approximation we have employed, these derivatives are replaced

by the wavenumber, we add the term

k2SLT

0

00

??

~A A(z)

ð14Þ

to the passive equation of motion. The active expansion derived in

[13] cannot be worked with this term in place, but the passive

model can still provide some insight.

Phase of Shear Vibrations in Cochlear Partition

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Results and Discussion

Passive Model Comparison

Table 1 shows the zeroth order wavenumbers for the original

passive model, that with added longitudinal coupling in the TM,

and that with shear. The wavenumbers with large real and small

imaginary components indicate propagating modes, and there are

clearly two for each model. This is significant because neither the

extra degree of freedom introduced by shearing, nor the additional

longitudinal coupling added propagating waves. Previous works

have dealt with evanescent wave modes, showing they make a

perceptible contribution near the frequency cutoff [17,18], or than

they emerge with added components such as longitudinal coupling

[19] and fluid chambers [20]. However, to our knowledge only

another sandwich model [9] suggested an additional propagating

mode is possible. We conclude the fluid-partition interfaces carry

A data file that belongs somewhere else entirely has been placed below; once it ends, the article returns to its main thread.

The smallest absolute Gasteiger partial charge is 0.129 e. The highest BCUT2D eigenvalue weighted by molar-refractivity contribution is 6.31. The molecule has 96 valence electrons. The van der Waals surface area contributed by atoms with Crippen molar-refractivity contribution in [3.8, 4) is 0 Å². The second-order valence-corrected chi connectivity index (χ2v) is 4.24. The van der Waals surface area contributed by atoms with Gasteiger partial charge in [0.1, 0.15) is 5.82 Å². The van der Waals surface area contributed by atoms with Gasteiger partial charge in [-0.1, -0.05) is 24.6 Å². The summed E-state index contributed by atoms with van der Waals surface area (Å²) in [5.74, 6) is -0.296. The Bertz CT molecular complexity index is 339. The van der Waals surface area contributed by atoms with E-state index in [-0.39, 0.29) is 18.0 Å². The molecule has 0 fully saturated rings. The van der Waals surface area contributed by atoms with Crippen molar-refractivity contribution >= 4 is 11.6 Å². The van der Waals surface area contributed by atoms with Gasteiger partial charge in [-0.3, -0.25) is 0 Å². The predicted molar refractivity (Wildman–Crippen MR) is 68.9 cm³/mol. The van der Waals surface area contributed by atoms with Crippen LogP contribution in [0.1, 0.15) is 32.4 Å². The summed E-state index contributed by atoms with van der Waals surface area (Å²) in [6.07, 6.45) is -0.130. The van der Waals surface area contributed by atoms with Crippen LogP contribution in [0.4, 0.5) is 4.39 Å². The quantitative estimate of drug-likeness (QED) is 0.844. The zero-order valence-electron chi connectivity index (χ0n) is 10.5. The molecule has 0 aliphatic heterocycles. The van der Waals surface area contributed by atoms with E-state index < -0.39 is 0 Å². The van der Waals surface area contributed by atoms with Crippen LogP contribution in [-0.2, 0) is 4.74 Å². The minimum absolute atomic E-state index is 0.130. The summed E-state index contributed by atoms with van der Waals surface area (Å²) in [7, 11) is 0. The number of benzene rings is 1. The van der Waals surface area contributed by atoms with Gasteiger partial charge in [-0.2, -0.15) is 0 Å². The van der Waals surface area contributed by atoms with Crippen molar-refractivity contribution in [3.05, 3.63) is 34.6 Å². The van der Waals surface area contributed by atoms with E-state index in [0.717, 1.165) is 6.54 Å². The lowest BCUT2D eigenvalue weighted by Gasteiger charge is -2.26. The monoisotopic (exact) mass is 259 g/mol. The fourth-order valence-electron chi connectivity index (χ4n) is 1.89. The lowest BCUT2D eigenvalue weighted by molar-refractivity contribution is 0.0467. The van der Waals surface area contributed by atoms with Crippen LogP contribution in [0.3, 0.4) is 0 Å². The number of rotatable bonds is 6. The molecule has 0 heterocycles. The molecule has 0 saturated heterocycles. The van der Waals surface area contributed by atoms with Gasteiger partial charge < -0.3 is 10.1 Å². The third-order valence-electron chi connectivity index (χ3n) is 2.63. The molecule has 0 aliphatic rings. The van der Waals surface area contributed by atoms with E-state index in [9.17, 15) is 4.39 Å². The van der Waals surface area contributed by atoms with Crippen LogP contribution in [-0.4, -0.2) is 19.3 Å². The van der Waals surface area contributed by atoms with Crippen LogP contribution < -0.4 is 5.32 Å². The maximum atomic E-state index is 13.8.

propagating modes like surface waves. This analysis demonstrates

that only independent motions of the fluid-facing surfaces of the

CP, the TM and BM create propagating waves. Since the CP is a

viscoelastic structure, such independent motions could certainly

arise in vivo, making the second wave an important consideration.

Also of note is the extreme similarity of wavenumbers between

the system with and without shear. Adding this component lets us

extract more information about the system, but the waves are

essentially the same. Thus conclusions about the two degree of

freedom system [10], including those regarding relative phases of

the two modes and mode conversion, are valid as we increase

model complexity.

Varying TM Stiffness

The most significant result we found was that by increasing the

stiffness of TM, the selectivity (as defined by the quality factor) of

the BM increased, but the sensitivity (as defined by the maximum

velocity) decreased, as shown in Table 2. Fig. 2 shows how the

frequency responses of BM velocity and other quantities change

with the TM stiffness. To maximize the impact of the active force

we use an input SPL of 20 dB (referenced to 20 mPa, as is